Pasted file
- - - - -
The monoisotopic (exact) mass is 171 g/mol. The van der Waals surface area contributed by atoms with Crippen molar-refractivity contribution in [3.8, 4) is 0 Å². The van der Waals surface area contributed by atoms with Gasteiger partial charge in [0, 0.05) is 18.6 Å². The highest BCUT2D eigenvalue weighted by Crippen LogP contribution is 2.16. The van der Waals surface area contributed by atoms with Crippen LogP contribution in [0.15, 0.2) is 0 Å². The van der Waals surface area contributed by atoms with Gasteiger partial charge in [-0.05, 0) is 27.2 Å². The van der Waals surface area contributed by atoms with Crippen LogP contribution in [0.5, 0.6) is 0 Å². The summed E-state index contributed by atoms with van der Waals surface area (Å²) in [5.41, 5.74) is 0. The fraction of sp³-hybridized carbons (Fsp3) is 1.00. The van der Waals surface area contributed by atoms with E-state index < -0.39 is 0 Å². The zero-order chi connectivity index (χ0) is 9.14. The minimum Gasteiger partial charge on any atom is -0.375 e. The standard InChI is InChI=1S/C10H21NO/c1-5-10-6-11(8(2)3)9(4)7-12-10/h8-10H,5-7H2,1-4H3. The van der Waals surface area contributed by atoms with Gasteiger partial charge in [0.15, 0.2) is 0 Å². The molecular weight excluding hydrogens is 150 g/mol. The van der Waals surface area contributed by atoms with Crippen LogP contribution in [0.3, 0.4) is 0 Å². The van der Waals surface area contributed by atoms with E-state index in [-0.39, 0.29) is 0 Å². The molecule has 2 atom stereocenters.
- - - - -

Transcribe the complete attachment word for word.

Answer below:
The monoisotopic (exact) mass is 171 g/mol. The van der Waals surface area contributed by atoms with Crippen molar-refractivity contribution in [3.8, 4) is 0 Å². The van der Waals surface area contributed by atoms with Gasteiger partial charge in [0, 0.05) is 18.6 Å². The highest BCUT2D eigenvalue weighted by Crippen LogP contribution is 2.16. The van der Waals surface area contributed by atoms with Crippen LogP contribution in [0.15, 0.2) is 0 Å². The van der Waals surface area contributed by atoms with Gasteiger partial charge in [-0.05, 0) is 27.2 Å². The van der Waals surface area contributed by atoms with Crippen LogP contribution in [0.5, 0.6) is 0 Å². The summed E-state index contributed by atoms with van der Waals surface area (Å²) in [5.41, 5.74) is 0. The fraction of sp³-hybridized carbons (Fsp3) is 1.00. The van der Waals surface area contributed by atoms with E-state index < -0.39 is 0 Å². The zero-order chi connectivity index (χ0) is 9.14. The minimum Gasteiger partial charge on any atom is -0.375 e. The standard InChI is InChI=1S/C10H21NO/c1-5-10-6-11(8(2)3)9(4)7-12-10/h8-10H,5-7H2,1-4H3. The van der Waals surface area contributed by atoms with Gasteiger partial charge in [0.15, 0.2) is 0 Å². The molecular weight excluding hydrogens is 150 g/mol. The van der Waals surface area contributed by atoms with Crippen LogP contribution in [0.3, 0.4) is 0 Å². The van der Waals surface area contributed by atoms with E-state index in [-0.39, 0.29) is 0 Å². The molecule has 2 atom stereocenters.